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Federal Judge Rules Roger Clemens Will Face New Trial

One-time baseball pitching star Roger Clemens is not off the hook.

A federal judge ruled Friday that Clemens must stand trial a second time for allegedly lying to a Congressional committee about steroid use. In July, Judge Reggie Walton declared a mistrial due to prosecutorial misconduct.

In the opening days of the trial, prosecutors introduced videotape evidence Judge Walton had ruled inadmissible because it was hearsay and prejudicial to Clemens. Clemens' defense team argued Friday that the prosecution purposefully introduced the evidence in order to gain a tactical advantage. For their part, prosecutors apologized for their error but said it was accidental. They said the video had not been redacted because of the "press" of the workload in preparing for the case.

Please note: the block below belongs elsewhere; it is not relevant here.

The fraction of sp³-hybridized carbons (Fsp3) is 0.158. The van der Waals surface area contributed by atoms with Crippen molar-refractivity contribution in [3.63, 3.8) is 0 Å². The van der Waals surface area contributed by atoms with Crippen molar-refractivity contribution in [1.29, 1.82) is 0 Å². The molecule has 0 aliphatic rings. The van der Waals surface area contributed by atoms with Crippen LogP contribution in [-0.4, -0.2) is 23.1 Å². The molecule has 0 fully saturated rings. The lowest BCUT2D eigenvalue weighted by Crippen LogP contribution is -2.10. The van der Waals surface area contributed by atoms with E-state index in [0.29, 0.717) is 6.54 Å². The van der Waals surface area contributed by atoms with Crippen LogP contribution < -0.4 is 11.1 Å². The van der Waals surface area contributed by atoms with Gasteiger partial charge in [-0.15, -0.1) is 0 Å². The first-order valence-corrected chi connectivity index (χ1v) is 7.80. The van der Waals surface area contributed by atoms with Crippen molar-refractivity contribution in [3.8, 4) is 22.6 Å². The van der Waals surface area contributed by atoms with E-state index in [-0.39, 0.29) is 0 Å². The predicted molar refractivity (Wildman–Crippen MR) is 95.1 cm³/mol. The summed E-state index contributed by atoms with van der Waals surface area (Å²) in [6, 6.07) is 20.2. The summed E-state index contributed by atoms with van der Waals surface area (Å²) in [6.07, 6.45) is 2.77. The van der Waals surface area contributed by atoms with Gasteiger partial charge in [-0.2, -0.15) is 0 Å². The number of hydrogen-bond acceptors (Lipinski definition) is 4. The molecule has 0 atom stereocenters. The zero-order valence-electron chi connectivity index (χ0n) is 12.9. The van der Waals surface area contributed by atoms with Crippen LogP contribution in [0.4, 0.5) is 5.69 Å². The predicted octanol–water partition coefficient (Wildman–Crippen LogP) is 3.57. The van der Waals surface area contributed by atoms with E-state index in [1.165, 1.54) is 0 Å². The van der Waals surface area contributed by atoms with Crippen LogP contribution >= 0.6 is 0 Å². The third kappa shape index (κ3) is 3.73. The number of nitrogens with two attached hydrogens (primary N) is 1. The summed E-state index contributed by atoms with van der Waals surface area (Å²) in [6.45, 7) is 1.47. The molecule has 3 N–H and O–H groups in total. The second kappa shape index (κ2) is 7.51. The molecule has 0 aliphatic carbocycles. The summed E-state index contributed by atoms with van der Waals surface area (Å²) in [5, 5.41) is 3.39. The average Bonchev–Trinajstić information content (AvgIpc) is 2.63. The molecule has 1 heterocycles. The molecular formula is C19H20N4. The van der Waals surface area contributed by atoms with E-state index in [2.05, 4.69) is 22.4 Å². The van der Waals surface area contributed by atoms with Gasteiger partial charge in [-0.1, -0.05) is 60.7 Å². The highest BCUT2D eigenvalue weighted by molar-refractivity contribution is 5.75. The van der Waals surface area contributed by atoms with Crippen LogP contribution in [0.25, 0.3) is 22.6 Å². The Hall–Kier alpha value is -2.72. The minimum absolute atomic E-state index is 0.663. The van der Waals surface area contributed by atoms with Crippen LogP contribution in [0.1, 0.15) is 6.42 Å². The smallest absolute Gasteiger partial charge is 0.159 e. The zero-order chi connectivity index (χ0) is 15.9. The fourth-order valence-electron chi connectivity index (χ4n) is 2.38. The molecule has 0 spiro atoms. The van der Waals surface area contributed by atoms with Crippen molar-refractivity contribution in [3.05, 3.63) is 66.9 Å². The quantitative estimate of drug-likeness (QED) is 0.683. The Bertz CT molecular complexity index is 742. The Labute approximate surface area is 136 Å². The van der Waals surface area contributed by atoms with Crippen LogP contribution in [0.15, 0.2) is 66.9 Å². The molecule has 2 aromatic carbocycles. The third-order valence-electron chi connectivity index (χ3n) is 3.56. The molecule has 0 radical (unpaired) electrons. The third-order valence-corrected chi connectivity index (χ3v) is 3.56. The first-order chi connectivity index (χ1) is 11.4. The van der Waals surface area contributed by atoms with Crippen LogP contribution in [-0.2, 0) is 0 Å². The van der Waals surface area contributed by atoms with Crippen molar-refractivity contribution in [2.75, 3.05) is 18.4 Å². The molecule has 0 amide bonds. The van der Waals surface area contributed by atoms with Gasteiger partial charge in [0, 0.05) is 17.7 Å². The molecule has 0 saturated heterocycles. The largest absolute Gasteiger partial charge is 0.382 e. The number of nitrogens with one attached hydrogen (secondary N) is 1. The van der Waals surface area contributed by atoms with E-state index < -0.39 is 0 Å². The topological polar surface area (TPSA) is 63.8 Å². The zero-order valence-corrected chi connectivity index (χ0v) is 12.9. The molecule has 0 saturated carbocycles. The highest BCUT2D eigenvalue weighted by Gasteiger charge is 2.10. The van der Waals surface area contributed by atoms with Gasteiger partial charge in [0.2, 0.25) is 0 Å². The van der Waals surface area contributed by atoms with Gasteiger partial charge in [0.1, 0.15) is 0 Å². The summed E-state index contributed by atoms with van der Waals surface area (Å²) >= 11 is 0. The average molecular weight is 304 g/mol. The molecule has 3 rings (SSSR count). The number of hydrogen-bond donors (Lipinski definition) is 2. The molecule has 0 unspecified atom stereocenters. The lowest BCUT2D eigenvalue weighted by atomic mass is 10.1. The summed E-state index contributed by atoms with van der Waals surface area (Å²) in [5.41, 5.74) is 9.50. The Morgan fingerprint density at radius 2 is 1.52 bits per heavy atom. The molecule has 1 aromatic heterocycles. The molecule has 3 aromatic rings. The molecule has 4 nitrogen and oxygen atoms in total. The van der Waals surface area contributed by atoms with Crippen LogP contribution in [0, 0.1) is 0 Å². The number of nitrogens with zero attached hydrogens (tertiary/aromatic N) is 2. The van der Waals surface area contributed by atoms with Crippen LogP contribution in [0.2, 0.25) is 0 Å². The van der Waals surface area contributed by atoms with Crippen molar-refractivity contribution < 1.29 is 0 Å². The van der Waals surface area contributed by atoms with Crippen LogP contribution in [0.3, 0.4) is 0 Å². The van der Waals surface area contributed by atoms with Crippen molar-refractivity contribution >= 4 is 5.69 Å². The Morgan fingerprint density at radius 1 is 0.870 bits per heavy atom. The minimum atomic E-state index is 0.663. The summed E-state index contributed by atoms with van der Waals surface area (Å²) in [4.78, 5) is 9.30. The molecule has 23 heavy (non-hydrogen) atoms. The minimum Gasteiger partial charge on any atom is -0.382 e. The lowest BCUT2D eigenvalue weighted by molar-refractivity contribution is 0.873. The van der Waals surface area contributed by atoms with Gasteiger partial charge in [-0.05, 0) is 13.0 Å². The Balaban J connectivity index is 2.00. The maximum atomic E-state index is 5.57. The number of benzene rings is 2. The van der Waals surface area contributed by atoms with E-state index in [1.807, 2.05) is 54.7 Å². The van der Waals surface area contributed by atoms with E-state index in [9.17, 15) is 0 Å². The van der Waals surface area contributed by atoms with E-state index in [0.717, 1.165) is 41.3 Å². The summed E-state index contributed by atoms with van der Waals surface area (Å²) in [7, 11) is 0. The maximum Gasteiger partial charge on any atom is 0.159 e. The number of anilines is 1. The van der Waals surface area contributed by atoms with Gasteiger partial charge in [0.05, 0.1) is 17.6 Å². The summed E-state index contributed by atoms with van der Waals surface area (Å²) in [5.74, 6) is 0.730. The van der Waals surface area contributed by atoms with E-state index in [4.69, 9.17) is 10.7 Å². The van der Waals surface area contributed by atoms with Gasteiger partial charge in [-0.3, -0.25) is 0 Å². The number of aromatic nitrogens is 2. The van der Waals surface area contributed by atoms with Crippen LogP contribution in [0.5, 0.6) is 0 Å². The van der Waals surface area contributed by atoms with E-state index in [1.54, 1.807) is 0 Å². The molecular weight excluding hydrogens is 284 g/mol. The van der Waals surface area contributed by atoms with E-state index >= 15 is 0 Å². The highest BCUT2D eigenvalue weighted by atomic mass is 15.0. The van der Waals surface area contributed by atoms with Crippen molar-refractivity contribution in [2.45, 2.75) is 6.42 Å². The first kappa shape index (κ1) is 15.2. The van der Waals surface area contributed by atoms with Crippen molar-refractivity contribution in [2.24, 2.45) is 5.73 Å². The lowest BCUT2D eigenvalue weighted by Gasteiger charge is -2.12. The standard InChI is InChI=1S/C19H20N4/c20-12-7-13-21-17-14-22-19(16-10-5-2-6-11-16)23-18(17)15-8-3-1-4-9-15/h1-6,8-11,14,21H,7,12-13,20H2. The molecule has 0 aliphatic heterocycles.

Judge Walton stopped short of finding that the prosecution acted intentionally. "I am very troubled by what happened," he said on Friday, but, the judge added that even if he were to conclude that the prosecution's conduct was intentional, it would not be enough to bar a second trial under the standard laid out by the Supreme Court. In fact, Judge Walton could find no reported federal case that had ever met that standard.

Because the prosecution's error caused the need for a second trial, the judge said that "fundamental fairness" might require the government to pay a portion of Clemens' legal fees the second time around, and Walton said would consider a defense request to do that. A new trial has been set for April 17.

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Nina Totenberg is NPR's award-winning legal affairs correspondent. Her reports air regularly on NPR's critically acclaimed newsmagazines All Things Considered, Morning Edition, and Weekend Edition.